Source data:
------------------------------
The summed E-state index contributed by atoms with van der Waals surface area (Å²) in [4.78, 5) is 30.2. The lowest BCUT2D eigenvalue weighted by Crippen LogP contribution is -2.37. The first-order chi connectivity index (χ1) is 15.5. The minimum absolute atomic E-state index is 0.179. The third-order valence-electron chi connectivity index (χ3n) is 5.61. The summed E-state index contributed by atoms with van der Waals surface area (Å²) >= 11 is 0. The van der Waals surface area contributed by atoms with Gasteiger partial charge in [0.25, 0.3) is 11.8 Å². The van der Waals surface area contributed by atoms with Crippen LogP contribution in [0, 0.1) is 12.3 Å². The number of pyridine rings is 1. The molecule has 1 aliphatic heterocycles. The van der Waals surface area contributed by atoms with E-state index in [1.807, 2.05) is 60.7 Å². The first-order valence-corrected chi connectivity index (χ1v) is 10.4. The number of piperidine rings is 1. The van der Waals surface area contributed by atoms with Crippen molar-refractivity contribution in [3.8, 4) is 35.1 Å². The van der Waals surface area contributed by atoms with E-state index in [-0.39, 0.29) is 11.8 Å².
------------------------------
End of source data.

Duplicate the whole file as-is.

The summed E-state index contributed by atoms with van der Waals surface area (Å²) in [4.78, 5) is 30.2. The lowest BCUT2D eigenvalue weighted by Crippen LogP contribution is -2.37. The first-order chi connectivity index (χ1) is 15.5. The minimum absolute atomic E-state index is 0.179. The third-order valence-electron chi connectivity index (χ3n) is 5.61. The summed E-state index contributed by atoms with van der Waals surface area (Å²) >= 11 is 0. The van der Waals surface area contributed by atoms with Gasteiger partial charge in [0.25, 0.3) is 11.8 Å². The van der Waals surface area contributed by atoms with Crippen LogP contribution in [0, 0.1) is 12.3 Å². The number of pyridine rings is 1. The molecule has 1 aliphatic heterocycles. The van der Waals surface area contributed by atoms with E-state index in [1.807, 2.05) is 60.7 Å². The first-order valence-corrected chi connectivity index (χ1v) is 10.4. The number of piperidine rings is 1. The van der Waals surface area contributed by atoms with Crippen molar-refractivity contribution in [3.8, 4) is 35.1 Å². The van der Waals surface area contributed by atoms with E-state index in [-0.39, 0.29) is 11.8 Å².